I’ve already touched on how to make your website look a million bucks, but we all know that you shouldn’t just judge a book by its cover. Once in a while someone might read the words on your site, so how’s the copy coming along?
One thing I’ve noticed a lot since developing websites is that often the most common issue is the order of information.
There’s too much detail up front, and not enough preamble.
Relax a little will ya?
Sometimes your client will be coming completely cold to your website. It might have taken courage for them to get to this stage in the first place, so you don’t want to frighten them off.
Jumping in at the deep end with details on why you’re great at x or have y before they’ve had a chance to work out that x and y are both a) good things, and b) exactly what they need, is going to make them scurry.
You know what it’s like when you have a stomach twinge and Google it to make sure it’s not appendicitis? You want to go through the scenarios first – is it right or left side? Is it an ache or a tingle? You want to do a bit of exploration. You don’t want to be given the surgeon’s qualifications and procedure details just yet.
Here’s how to sort out your ‘information architecture’.
Consider the following:
Who’s visiting your site? ie, who’s your ideal audience, the people you really want to attract. What are they like? What are their main issues? And how can you solve them?
How will most people get there? Is it through a Google search, an introducer, a friend or through something you’ve posted on social media? It might be a combination.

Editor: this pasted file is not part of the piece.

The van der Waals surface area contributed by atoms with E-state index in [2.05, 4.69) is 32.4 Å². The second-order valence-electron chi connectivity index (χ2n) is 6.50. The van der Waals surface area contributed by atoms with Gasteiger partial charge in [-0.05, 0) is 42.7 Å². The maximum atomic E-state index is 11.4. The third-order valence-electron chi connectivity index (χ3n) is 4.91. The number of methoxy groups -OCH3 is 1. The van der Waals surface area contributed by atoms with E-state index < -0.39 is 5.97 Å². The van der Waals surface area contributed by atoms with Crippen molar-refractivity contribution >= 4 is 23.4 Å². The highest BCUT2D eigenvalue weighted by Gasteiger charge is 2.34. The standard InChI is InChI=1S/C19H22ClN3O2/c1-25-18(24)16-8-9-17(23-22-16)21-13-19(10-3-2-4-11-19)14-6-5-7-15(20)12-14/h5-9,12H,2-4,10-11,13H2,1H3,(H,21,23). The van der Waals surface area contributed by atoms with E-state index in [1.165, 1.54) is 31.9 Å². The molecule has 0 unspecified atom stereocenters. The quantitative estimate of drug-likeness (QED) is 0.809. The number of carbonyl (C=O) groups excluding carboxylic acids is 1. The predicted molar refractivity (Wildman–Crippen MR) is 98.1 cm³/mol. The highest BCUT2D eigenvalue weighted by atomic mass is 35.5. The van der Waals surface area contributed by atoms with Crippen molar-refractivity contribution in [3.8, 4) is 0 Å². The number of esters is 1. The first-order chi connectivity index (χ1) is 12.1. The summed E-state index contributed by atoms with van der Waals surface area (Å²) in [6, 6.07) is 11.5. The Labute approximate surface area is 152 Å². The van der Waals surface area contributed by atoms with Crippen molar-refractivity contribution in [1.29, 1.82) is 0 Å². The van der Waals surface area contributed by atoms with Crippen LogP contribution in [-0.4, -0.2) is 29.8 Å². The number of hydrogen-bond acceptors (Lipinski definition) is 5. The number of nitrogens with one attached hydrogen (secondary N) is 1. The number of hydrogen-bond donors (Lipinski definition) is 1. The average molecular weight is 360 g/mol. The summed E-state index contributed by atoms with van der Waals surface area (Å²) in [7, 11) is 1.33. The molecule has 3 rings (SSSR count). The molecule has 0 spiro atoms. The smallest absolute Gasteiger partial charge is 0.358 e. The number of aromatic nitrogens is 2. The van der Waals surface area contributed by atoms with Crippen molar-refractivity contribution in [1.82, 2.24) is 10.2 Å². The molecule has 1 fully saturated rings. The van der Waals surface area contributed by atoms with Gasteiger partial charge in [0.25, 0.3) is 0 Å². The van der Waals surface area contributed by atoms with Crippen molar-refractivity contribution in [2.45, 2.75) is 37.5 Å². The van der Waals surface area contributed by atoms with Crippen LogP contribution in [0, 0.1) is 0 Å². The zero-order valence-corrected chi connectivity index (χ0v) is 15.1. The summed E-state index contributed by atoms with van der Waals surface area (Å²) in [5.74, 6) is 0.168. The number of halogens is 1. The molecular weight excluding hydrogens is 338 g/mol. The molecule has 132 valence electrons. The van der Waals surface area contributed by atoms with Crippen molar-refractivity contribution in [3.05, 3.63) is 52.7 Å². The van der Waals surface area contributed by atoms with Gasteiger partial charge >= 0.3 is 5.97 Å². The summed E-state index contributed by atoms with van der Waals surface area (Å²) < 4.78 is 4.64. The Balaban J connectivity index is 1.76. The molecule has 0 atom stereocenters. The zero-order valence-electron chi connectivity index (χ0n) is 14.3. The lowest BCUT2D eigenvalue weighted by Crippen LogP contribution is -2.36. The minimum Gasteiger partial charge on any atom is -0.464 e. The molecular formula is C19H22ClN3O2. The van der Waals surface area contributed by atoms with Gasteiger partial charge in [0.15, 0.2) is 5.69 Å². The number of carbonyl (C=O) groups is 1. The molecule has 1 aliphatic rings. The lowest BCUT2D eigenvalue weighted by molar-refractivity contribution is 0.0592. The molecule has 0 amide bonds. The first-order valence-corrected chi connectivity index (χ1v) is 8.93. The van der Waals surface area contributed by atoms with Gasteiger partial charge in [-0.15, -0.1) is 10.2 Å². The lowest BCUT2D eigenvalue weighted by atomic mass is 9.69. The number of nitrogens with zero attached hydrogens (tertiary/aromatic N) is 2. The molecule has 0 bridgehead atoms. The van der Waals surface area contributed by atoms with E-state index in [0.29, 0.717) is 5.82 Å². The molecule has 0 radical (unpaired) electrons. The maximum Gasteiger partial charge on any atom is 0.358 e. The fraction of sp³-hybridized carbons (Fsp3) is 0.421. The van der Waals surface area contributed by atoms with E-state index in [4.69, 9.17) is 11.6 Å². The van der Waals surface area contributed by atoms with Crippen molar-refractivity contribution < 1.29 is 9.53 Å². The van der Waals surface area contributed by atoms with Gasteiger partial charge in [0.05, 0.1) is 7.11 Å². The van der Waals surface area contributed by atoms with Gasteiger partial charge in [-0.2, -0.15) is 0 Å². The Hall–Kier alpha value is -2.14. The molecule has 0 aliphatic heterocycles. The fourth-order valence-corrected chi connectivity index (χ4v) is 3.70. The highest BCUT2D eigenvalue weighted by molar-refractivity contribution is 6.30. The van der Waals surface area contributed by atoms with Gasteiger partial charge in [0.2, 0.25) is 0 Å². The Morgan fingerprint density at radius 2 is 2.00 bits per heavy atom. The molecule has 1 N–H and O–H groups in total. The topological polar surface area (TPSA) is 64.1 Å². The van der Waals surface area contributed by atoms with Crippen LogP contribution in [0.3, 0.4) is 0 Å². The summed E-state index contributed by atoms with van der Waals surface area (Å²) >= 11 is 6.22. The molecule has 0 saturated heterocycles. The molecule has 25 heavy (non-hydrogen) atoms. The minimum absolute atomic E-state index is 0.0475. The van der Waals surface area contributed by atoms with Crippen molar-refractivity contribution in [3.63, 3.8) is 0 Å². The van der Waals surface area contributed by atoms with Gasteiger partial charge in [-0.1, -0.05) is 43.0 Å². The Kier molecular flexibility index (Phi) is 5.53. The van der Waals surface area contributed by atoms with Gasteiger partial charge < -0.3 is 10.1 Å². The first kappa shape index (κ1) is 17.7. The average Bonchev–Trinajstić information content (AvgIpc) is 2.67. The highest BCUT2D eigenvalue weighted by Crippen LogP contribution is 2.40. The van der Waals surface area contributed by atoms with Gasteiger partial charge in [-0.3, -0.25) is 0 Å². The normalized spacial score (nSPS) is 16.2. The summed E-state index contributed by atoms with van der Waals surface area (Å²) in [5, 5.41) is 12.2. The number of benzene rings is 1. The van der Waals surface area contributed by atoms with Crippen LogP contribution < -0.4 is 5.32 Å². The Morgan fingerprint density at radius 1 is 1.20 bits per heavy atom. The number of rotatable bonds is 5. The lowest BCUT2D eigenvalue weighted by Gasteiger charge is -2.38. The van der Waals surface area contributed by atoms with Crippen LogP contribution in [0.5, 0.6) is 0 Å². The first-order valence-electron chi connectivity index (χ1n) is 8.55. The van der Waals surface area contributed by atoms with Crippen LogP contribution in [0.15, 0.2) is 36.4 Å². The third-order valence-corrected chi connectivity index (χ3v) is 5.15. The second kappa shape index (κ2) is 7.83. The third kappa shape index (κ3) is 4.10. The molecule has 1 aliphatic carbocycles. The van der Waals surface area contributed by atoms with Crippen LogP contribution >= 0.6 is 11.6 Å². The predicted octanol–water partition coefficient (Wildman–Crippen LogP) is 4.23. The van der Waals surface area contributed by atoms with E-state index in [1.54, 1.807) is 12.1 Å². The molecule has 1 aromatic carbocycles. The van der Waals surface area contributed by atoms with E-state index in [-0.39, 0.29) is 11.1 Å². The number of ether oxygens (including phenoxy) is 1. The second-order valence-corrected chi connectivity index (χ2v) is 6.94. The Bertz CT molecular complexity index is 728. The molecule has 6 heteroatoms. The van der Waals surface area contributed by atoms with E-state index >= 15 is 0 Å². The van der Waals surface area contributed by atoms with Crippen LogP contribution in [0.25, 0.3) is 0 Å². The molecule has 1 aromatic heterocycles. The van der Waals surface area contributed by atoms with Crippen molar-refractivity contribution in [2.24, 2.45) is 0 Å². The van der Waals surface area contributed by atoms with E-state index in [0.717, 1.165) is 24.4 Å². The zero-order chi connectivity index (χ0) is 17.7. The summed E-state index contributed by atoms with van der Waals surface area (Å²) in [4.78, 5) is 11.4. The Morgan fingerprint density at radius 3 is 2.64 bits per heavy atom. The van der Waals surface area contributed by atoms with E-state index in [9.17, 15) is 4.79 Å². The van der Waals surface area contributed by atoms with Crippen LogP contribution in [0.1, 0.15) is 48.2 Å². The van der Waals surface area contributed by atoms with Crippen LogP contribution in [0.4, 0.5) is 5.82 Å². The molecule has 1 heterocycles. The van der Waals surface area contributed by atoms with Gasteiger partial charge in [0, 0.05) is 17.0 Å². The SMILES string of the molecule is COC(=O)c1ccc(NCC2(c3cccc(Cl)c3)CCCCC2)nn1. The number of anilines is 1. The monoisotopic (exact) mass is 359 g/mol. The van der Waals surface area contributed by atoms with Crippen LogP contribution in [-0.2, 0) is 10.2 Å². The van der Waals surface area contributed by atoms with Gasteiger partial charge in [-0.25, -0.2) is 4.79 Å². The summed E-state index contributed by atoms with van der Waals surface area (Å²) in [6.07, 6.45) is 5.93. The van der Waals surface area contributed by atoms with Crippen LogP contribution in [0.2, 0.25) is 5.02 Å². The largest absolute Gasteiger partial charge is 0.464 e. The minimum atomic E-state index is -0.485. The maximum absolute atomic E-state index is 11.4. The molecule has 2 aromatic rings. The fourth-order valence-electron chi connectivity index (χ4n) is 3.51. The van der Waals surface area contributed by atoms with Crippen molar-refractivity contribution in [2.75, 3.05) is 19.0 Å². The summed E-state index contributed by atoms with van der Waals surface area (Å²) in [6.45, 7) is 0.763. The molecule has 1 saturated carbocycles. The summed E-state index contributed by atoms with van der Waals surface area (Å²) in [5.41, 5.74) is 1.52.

What’s the objective of your website? – to reassure people who’ve been recommended? To talk to people who don’t know you at all? To maintain a close relationship your current clients? To filter out unsuitable ones? Again, it might be a bit of all three, but this will help inform the flow.
Once you’ve got that sorted, you can create the copy:
1. Turn features into benefits
Translate what you do into what you can do for your client. Make it personal. Identify with them, their problem and their situation, and show that you’ve solved this before (by including case studies).
2. Use straightforward language
Write how you speak, in the present tense, and use active rather than passive sentences to make the copy more engaging. Don’t be afraid of ‘the cat sat on the mat’ when it comes to simplicity. But don’t make it too bland! The odd emotive word will add colour.
3. Make it scan-able
Use helpful, informative headers and short paragraphs and sentences. But as above, don’t make it too staccato – feel free to vary the pace with the odd longer sentence once in a while.
4. Avoid repetition
Try not to repeat the same content more than once. But bear in mind that your client could land on any page at any time, so don’t leave out key info either.
5. Address your reader
Use the word ‘You’ instead of ‘client’ and ‘us’ for you and your team. It’s more conversational and informal than the third person.
6. Avoid jargon
Look for alternative ways to describe industry terms or acronyms. Then they won’t feel uncomfortable about not knowing things.
7. Think about search engine optimisation (SEO)
Include the key words you think your target audience are likely to use when they search for you in Google.
8. Include links and a call-to-action
Encourage visitors to move through your site by adding links and references to other pages. But also, make it really easy for people to get in touch with you no matter what page they’re on.
Show it to someone else before you go live to make sure it flows. Make sure there aren’t any typos.
Of course, you could make the whole process a lot easier by engaging with a copywriter. Among other things, they’ll be able to see your content from a client’s point of view, so all you’ll have to do then, is work out how to manage so many new clients from your snazzy new site!
Talk to me if you’d like help.